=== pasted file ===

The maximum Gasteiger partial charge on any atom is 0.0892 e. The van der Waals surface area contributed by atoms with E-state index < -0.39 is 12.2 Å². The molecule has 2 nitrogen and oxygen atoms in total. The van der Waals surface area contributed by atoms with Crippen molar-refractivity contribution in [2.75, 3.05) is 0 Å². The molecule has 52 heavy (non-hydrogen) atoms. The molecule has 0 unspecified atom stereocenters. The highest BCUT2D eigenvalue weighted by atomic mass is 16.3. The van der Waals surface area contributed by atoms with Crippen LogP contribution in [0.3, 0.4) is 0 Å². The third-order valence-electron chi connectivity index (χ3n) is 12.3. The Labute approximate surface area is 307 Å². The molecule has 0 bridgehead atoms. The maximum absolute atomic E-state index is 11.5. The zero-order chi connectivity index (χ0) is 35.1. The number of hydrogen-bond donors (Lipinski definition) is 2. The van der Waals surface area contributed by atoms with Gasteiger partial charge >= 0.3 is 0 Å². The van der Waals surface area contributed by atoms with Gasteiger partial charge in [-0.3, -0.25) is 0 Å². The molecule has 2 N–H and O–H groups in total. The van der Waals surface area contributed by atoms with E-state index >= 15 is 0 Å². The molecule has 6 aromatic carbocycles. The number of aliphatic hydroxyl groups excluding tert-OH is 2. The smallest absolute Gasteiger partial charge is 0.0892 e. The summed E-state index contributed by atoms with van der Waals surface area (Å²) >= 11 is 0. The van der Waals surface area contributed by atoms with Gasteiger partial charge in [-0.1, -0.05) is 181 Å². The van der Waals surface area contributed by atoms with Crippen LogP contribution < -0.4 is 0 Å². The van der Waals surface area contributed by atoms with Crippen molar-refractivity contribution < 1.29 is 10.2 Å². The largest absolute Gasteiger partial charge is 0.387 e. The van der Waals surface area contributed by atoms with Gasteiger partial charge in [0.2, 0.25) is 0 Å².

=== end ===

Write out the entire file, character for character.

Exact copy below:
The maximum Gasteiger partial charge on any atom is 0.0892 e. The van der Waals surface area contributed by atoms with E-state index < -0.39 is 12.2 Å². The molecule has 2 nitrogen and oxygen atoms in total. The van der Waals surface area contributed by atoms with Crippen molar-refractivity contribution in [2.75, 3.05) is 0 Å². The molecule has 52 heavy (non-hydrogen) atoms. The molecule has 0 unspecified atom stereocenters. The highest BCUT2D eigenvalue weighted by atomic mass is 16.3. The van der Waals surface area contributed by atoms with Crippen LogP contribution in [0.3, 0.4) is 0 Å². The third-order valence-electron chi connectivity index (χ3n) is 12.3. The Labute approximate surface area is 307 Å². The molecule has 0 bridgehead atoms. The maximum absolute atomic E-state index is 11.5. The zero-order chi connectivity index (χ0) is 35.1. The number of hydrogen-bond donors (Lipinski definition) is 2. The van der Waals surface area contributed by atoms with Gasteiger partial charge >= 0.3 is 0 Å². The van der Waals surface area contributed by atoms with Gasteiger partial charge in [-0.3, -0.25) is 0 Å². The molecule has 2 N–H and O–H groups in total. The van der Waals surface area contributed by atoms with E-state index >= 15 is 0 Å². The molecule has 6 aromatic carbocycles. The number of aliphatic hydroxyl groups excluding tert-OH is 2. The smallest absolute Gasteiger partial charge is 0.0892 e. The summed E-state index contributed by atoms with van der Waals surface area (Å²) >= 11 is 0. The van der Waals surface area contributed by atoms with Gasteiger partial charge in [-0.1, -0.05) is 181 Å². The van der Waals surface area contributed by atoms with Crippen LogP contribution < -0.4 is 0 Å². The van der Waals surface area contributed by atoms with Crippen molar-refractivity contribution < 1.29 is 10.2 Å². The largest absolute Gasteiger partial charge is 0.387 e. The van der Waals surface area contributed by atoms with Gasteiger partial charge in [0.2, 0.25) is 0 Å².